Image courtesy of: aussiegal
Starting in 2006 reports surfaced of US honey bees colonies abruptly and mysteriously dying off without any clear cause.
A group of researchers believe they have found the cause of the honey bee colony collapse and it does not affect only honey bees.
In an article published today on Phy.org scientists believe they now have the answer to the cause of ‘colony collapse disorder’ in bees.
Neurotoxic pesticides are at fault for the world’s bee collapse and are also harming butterflies, worms, fish and birds, said a scientific review, which on Tuesday suggested for tighter regulation on the chemicals use.
A panel of 29 scientists from around the world reviewed two decades worth of reports on the topic and found “clear evidence of harm” from these pesticide types.
The two neurotoxic pesticides killing non-target species are neonicotinoids and fipronil.
There is enough evidence supporting the claim to trigger regulatory action.
The four-year assessment was carried out by The Task Force on Systemic Pesticides, which advises the International Union for Conservation of Nature, the world’s watchdog on species loss.
The two neurotoxic pesticides blamed are widely used insecticides whose effects vary and can be instant and lethal or chronic.
The study found that the pesticides are also absorbed by plants and hurting pollinating insects, butterflies, worms, fish and birds as the chemicals runoff into the soil and water.
Co-author of the report Jean-Marc Bonmatin entitled: Worldwide Integrated Assessment, stated that “the combination of their wide scale use and inherent properties of the neurotoxic pesticides has resulted in widespread contamination of agricultural soils, freshwater resources, wetlands, non-target vegetation, estuarine and coastal marine systems.”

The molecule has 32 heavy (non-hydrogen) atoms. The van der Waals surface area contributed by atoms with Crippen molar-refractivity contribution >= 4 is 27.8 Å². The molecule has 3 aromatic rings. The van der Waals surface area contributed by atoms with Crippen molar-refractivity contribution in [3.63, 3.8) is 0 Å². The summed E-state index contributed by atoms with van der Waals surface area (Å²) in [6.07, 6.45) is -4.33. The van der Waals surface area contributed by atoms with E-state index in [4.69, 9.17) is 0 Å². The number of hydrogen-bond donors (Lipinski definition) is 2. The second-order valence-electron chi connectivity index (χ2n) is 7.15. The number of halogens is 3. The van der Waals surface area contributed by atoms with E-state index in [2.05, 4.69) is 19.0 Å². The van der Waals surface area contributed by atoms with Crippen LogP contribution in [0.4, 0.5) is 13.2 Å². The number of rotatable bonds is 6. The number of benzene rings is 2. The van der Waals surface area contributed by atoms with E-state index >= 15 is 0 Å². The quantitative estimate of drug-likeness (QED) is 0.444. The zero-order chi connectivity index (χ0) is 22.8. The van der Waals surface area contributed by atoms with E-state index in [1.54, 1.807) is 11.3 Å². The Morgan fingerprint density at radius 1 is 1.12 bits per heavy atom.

The report, which is scheduled to be published in the journal: Environment Science and Pollution Research, looked at evidence of neonic damage gathered in 800 reports over the last twenty years.
A year ago scientist found neonicotinoids and organophosphates to cause a scrambling affect on the brain circuits of honeybees and while also weakening the memory and navigation skills that the bees rely on to find food resulting in entire hives to fail.
The findings are of grave concern.
The study reports that neonics can be 5,000-10,000 times more toxic than that DDT which is now banned in the US, and is the pesticide in which Rachel Carson wrote the book titled Silent Spring based on the detrimental effects of DDT on the environment and particularly birds.
The authors of the study have requested that regulatory agencies examine tighter regulations on neonicotinoids and fipronil and implement plans for a large scale global reduction of the chemicals use.
Researcher s believe they can use a biopesticide derived from the deadly poison of the Australian spider species in place of neonicotinoids and fipronil without harming bees.
Together, the two classes of pesticides are the most widely used insecticides and have a global market share of about 40 percent, said the authors, and global sales of more than $2.63 billion (1.9 billion euros) in 2011.